Attendance at Cumbria County Council meetings has dropped – and some councillors attended just a fraction of the meetings they should have, the News & Star can reveal.

Ill health, demanding day jobs and a return to in-person meetings have contributed to declining attendance rates in the county’s council chambers.

Councillors have now joined growing calls for a return to remote meetings in an effort to make local politics more accessible.

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Over a year, just 11 out of 84 councillors – four Conservatives, five Labour politicians and two Liberal Democrats – were present at every meeting they were expected to attend.

N&S analysis of Cumbria County Council data found councillors missed almost a fifth of their scheduled meetings in the year to July.

News and Star: Cumbria House, the headquarters of Cumbria County Council. Photo: STUART WALKER

That’s a significant drop on the year before, when the temporary introduction of virtual meetings saw councillors attend more than nine in ten.

And at 82%, it’s also a slight fall from 2019-20, when the overall attendance rate across the council chamber was 85%.

For some individual councillors, the decline in attendance has been more stark.

Liberal Democrat Cllr Brenda Gray, for example, attended 15 out of her 17 meetings when they could be accessed remotely – but this year, she had the lowest rate of all councillors and was present at just five out of 19.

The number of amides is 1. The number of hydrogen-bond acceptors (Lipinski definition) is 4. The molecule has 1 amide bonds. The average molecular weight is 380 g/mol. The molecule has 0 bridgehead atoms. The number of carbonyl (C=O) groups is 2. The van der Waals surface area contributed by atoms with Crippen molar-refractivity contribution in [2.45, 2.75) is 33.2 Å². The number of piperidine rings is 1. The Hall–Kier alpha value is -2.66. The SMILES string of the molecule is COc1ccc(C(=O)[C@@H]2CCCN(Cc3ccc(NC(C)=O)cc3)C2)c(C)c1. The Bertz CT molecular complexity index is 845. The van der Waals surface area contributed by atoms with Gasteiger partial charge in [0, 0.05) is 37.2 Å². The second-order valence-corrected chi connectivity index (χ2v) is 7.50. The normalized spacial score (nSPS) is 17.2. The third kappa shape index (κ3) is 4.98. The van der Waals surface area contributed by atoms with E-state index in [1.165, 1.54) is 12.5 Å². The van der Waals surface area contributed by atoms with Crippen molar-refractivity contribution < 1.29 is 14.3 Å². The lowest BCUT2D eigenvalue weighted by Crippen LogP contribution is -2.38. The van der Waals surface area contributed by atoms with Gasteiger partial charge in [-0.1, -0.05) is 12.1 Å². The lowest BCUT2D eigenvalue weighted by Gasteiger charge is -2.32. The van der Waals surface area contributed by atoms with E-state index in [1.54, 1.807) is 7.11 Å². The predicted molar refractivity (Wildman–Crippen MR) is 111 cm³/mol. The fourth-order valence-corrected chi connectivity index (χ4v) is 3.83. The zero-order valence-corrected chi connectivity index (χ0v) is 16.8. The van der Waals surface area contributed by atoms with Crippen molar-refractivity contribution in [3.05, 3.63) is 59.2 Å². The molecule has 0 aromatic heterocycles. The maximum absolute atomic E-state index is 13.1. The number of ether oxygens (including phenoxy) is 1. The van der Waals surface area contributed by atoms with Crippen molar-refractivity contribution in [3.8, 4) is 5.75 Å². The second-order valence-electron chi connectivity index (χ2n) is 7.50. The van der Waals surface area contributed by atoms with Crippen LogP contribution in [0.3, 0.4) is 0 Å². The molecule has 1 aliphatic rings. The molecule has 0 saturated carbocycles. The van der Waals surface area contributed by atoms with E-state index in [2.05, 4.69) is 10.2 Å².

The attendance of Labour’s Cllr Claire Driver also dropped and saw her present at five out of 12 meetings, compared to 19 out of 20 the year before.

Independent Sol Wielkopolski said a battle with Covid-19 had contributed to him attending just three meetings over the course of a year.

News and Star: Claire Driver, Cumbria County Councillor for Alston and East Fellside

Cllr Claire Driver

Cllr Wielkopolski and Cllr Driver have joined growing calls to make council meetings more accessible for all.

Last month, the Local Government Association, which represents councils, urged the Government to allow local authorities to decide whether to hold meetings in person or remotely.

A spokesperson said a forced return to in-person meetings resulted in increased costs on “already stretched budgets” and reduced participation.

He said there had been successful adaptation to virtual and hybrid working during the pandemic and said continuing that would allow councils to work “in the most accessible and resilient way”.

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Cllr Wielkopolski said he supported a return to remote meetings as it would make them more accessible in times of ill health, and would cut down on lengthy journeys to and from the council chamber.

Cllr Driver said there was a definite need to enhance accessibility and make local politics more appealing to those of working age, parents and disabled people.

Cllr Driver added: “I’ve grown up in the area I represent and want to get good things done.

“But It’s a very difficult balance for councillors who need to be working – you have to be very accessible, committed and willing to curtail your own life.

“It’s a horrible feeling knowing I’ve not been making it to all of the meetings but I do try to stay in the loop.”

She said she had carried out a lot of work outside of the council chamber, adding: “Elected people are still members of the community with the same pressures and facing the same challenges as everyone else.”

If a councillor fails to attend any meetings in a six-month period, they cease to be a member – but this can be extended for reasons including ill health.

Councils cannot hold virtual meetings under existing legislation, with change dependent upon Parliamentary agreement.

A Government spokeswoman said it recognised some councils would like the choice of meeting remotely, adding that it would soon publish a response to a call for evidence on the subject.

The figures do not include meetings attended where the councillor’s presence was not required.